NOVEMBER 21, 2022
Activist climate expert reaction to end of COP27 – Beginning on Sunday 6th November, the COP27 climate talks in Sharm el-Sheikh have now been drawn to a close.
Dr. Alison Ming, Researcher in Atmospheric Dynamics at the University of Cambridge, said:
“The climate science insights reports compiled by leading scientists and presented at COP27 make it clear that endless adaptation to climate change is not possible. Science provides the evidence and data for climate change. Moreover, in recent years, our ability to attribute extreme events to human driven increases in carbon dioxide concentrations has improved significantly.”
Prof Kevin Anderson, Professor of Energy & Climate Change at the Tyndall Centre, University of Manchester, said:
“A year on from the Glasgow COP26, a further 40 billion tonnes of carbon dioxide has been spewed into the atmosphere, the post-Covid skies are again streaked with aircraft vapor trails and the oil and gas majors are enthusiastically drilling to hell & back, thanks to new licenses issued by so-called climate-progressive governments. Set against this, another miserable façade of climate concern grinds to its ‘Groundhog’ end in the holiday resort of Sharm el-Sheikh.
Prof Richard Betts, from the University of Exeter and the Met Office, said:
“Personally speaking, I would be astounded if international action was ramped up fast enough to avoid 1.5C global warming being exceeded within the next decade or two. So it’s now about damage limitation. We should all still work much harder to reduce emissions urgently to keep further heating of the planet as low as possible, whilst also urgently adapting to the changes we’ve already caused. Limiting the damage long-term may also require actually removing excess carbon from the atmosphere, but the feasibility and wider implications of this remain to be seen.”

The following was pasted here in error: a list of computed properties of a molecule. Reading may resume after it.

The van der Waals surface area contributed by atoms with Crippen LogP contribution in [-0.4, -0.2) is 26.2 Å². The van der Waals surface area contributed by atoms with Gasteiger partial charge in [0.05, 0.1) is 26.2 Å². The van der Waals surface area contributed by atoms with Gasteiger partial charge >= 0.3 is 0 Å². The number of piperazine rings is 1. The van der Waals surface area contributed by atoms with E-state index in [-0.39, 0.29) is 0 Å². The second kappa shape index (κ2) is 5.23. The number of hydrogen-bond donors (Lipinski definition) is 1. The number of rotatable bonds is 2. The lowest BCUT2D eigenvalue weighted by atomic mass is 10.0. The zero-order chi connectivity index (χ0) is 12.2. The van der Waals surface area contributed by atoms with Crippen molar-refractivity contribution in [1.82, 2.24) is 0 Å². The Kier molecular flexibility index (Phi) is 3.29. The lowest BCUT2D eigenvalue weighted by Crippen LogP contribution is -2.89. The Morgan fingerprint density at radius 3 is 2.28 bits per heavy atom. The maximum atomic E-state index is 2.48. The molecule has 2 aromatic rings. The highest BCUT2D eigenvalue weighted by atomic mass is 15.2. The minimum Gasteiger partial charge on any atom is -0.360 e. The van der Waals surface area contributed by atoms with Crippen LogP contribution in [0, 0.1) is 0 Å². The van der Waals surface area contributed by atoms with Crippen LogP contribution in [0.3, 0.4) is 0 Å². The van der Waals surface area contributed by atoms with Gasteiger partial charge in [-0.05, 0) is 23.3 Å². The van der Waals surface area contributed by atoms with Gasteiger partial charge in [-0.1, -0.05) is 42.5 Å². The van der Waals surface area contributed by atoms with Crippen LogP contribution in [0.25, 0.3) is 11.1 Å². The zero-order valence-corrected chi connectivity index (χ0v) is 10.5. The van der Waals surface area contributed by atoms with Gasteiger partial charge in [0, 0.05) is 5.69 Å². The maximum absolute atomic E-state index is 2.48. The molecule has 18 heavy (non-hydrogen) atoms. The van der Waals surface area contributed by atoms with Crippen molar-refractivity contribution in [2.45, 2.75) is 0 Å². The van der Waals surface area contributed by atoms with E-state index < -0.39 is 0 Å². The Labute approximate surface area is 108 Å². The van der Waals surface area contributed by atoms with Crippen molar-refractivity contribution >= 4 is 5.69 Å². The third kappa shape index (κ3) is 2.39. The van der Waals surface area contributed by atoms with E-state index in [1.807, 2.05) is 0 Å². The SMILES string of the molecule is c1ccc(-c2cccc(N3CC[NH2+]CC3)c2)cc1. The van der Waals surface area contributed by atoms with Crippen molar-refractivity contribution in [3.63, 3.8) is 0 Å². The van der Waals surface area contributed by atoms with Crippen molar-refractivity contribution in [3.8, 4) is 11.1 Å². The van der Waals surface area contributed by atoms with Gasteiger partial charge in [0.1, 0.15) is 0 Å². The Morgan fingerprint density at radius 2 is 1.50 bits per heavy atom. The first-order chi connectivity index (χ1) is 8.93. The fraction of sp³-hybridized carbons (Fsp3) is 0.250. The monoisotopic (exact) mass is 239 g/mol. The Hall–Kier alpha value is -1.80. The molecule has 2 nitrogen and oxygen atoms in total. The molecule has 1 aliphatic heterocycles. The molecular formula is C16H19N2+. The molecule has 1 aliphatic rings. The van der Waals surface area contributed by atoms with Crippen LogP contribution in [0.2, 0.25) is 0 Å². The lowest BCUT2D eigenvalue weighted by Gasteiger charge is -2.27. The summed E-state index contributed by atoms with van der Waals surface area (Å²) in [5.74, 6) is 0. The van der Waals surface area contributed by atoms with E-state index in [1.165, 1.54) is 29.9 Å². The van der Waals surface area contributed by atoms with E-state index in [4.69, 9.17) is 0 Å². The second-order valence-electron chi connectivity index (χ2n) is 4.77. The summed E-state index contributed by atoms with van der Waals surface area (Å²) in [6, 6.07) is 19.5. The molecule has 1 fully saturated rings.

Dr. Sugandha Srivastav, Postdoctoral Researcher in Environmental Economics, Smith School of Enterprise and the Environment, University of Oxford, said:
“We can and must have credible mechanisms for directing finance from the global north to the global south. There is a growing trend towards financing coal plant closures to make way for cheaper and cleaner energy alternatives. I think we will see the ramping up of unilateral domestic action on air pollution, and an increasing awareness of the potential of clean energy to both reduce electricity bills and improve air quality, all whilst reducing CO2.
Oxford research has shown that the clean energy transition can save trillions by 2050. Households around the world are already reducing electricity bills thanks to cheap solar power”
Dr Miguel Ángel Morales Maqueda, Senior Lecturer in Oceanography at Newcastle University, said:
“Twenty seven conferences so far and counting. Yet, no one single, signed, global agreement to reduce greenhouse gas emissions by even the smallest amount. No comment.”
Prof Michael Meredith, Science Leader, British Antarctic Survey
“Unfortunately this pushes us further into ‘too little, too late’ territory. The deal to provide funding for developing countries is fair and just, but the lack of progress in tackling the causes of climate change – greenhouse gas emissions – means that we’re no closer to solving the problem, and in some areas the commitments seem watered down. The future for all countries is grim unless that changes urgently”.